Ending fossil fuel subsidies is politically popular. According to polling from Data for Progress, 54% of voters are in favor of rolling back all tax incentives for fossil fuel companies, compared to only 30% opposed.
The rise of renewable energy is even more impressive given the massive subsidies given to fossil fuel industries. Despite the bailouts for companies operating in the tar sands, the car subsidies, and other related government handouts, renewable energy just gets cheaper and cheaper.
This past month the International Energy Agency declared solar to be the cheapest source of electricity in history. Cheaper than coal!
Now, the IEA has reviewed the evidence internationally and finds that for solar, the cost of capital is much lower, at 2.6-5.0% in Europe and the US, 4.4-5.5% in China and 8.8-10.0% in India, largely as a result of policies designed to reduce the risk of renewable investments.
In the best locations and with access to the most favourable policy support and finance, the IEA says the solar can now generate electricity â€œat or belowâ€ $20 per megawatt hour (MWh). It says:
â€œFor projects with low-cost financing that tap high-quality resources, solar PV is now the cheapest source of electricity in history.â€
The IEA says that new utility-scale solar projects now cost $30-60/MWh in Europe and the US and just $20-40/MWh in China and India, where â€œrevenue support mechanismsâ€ such as guaranteed prices are in place.
Everyone already knows that burning coal for energy is absolutely horrible for the planet and were still learning just how bad coal power plants really are. The positive news is that once the plants are closedpositive changes are quick to be found. A recent study found that shutting down coal power plants can be connected to the saving of 26,610 lives in the USA alone. There are other benefits too like cleaner air for plants, which in turns increases crop yields. This is yet more evidence that we need to do everything in our power to shutdown the use of coal.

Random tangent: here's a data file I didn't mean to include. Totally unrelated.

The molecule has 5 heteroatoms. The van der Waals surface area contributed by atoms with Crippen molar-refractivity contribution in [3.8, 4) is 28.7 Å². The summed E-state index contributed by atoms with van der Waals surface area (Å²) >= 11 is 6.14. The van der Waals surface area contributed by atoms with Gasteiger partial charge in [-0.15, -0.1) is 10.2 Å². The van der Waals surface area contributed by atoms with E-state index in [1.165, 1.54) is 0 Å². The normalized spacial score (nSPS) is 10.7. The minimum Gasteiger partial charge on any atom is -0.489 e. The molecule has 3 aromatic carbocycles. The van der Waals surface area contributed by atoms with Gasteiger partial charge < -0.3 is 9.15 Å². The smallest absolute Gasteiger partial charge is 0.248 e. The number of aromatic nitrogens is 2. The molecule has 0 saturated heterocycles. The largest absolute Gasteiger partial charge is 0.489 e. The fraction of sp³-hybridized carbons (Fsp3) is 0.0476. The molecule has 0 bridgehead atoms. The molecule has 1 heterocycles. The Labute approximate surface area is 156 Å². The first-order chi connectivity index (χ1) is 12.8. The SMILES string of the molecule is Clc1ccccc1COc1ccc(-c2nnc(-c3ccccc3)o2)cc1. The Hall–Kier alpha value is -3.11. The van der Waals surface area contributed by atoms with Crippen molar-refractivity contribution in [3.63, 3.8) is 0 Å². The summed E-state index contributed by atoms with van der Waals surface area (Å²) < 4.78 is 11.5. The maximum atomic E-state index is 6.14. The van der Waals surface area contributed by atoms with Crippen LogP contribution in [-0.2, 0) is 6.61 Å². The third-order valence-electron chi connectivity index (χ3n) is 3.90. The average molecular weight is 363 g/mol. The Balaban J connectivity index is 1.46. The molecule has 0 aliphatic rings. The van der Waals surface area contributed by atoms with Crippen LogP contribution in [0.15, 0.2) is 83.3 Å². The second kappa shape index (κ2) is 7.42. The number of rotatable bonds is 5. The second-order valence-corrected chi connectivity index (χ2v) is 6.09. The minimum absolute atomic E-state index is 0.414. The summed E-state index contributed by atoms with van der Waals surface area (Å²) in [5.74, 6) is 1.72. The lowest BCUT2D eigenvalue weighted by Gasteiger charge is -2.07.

An estimated 26,610 lives were saved in the US by the shift away from coal between 2005 and 2016, according to the University of California studypublished in Nature Sustainability.
“When you turn coal units off you see deaths go down. Itâ€™s something we can see in a tangible way,â€ said Jennifer Burney, a University of California academic who authored the study. â€œThere is a cost to coal beyond the economics. We have to think carefully about where plants are sited, as well as how to reduce their pollutants.â€
Open-cut coal mining and Australia have a long history that is all about resource extraction in the hopes of short-term gain. The nation’s long history of reckless destruction seems to be coming to an end since a court recently ruled that a mining operation will not be allowed to open. The reasoning is that the coal industry is too carbon intensive and will actually worsen the planet through it’s emissions.
In his ruling, chief judge Brian Preston said the project should be refused because â€œthe greenhouse-gas emissions (GHGs) of the coal mine and its product will increase global total concentrations of GHGs at a time when what is now urgently needed, in order to meet generally agreed climate targets, is a rapid and deep decrease in GHG emissions.â€ In January, Australia experienced its hottest month on record. Meanwhile, extreme weather events have caused major destruction in large parts of the country â€” fires have burned about 3% of Tasmania and northern Queensland has been inundated by rain, causing unprecedented flooding. Extreme weather events are forecast to become more frequent in many parts of the world as a result of climate change.